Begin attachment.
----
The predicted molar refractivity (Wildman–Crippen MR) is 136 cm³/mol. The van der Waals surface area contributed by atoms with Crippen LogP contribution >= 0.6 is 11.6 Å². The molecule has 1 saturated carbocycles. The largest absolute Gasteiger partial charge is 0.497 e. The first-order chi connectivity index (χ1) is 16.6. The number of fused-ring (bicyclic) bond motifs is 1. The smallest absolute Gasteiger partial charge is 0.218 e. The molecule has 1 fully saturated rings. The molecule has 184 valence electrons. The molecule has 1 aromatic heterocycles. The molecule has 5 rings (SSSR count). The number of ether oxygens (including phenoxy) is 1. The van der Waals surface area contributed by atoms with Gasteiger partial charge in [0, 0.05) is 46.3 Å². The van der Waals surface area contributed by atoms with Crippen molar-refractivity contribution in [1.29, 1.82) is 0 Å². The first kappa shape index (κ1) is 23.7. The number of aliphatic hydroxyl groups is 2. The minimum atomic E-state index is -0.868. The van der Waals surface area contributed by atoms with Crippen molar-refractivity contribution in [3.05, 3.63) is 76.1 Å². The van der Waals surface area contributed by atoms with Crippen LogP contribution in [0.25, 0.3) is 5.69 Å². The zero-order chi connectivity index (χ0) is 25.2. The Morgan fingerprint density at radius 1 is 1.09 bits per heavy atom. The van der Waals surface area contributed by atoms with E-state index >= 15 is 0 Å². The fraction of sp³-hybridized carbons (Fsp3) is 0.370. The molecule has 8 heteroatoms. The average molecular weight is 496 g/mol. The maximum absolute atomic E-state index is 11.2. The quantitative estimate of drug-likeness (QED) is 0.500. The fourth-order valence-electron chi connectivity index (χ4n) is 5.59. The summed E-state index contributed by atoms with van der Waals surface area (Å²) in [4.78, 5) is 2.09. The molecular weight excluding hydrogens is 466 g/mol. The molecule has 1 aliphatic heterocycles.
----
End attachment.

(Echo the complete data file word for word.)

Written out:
The predicted molar refractivity (Wildman–Crippen MR) is 136 cm³/mol. The van der Waals surface area contributed by atoms with Crippen LogP contribution >= 0.6 is 11.6 Å². The molecule has 1 saturated carbocycles. The largest absolute Gasteiger partial charge is 0.497 e. The first-order chi connectivity index (χ1) is 16.6. The number of fused-ring (bicyclic) bond motifs is 1. The smallest absolute Gasteiger partial charge is 0.218 e. The molecule has 1 fully saturated rings. The molecule has 184 valence electrons. The molecule has 1 aromatic heterocycles. The molecule has 5 rings (SSSR count). The number of ether oxygens (including phenoxy) is 1. The van der Waals surface area contributed by atoms with Gasteiger partial charge in [0, 0.05) is 46.3 Å². The van der Waals surface area contributed by atoms with Crippen molar-refractivity contribution in [1.29, 1.82) is 0 Å². The first kappa shape index (κ1) is 23.7. The number of aliphatic hydroxyl groups is 2. The minimum atomic E-state index is -0.868. The van der Waals surface area contributed by atoms with Crippen molar-refractivity contribution in [3.05, 3.63) is 76.1 Å². The van der Waals surface area contributed by atoms with Crippen LogP contribution in [0.25, 0.3) is 5.69 Å². The zero-order chi connectivity index (χ0) is 25.2. The Morgan fingerprint density at radius 1 is 1.09 bits per heavy atom. The van der Waals surface area contributed by atoms with E-state index >= 15 is 0 Å². The fraction of sp³-hybridized carbons (Fsp3) is 0.370. The molecule has 8 heteroatoms. The average molecular weight is 496 g/mol. The maximum absolute atomic E-state index is 11.2. The quantitative estimate of drug-likeness (QED) is 0.500. The fourth-order valence-electron chi connectivity index (χ4n) is 5.59. The summed E-state index contributed by atoms with van der Waals surface area (Å²) in [4.78, 5) is 2.09. The molecular weight excluding hydrogens is 466 g/mol. The molecule has 1 aliphatic heterocycles.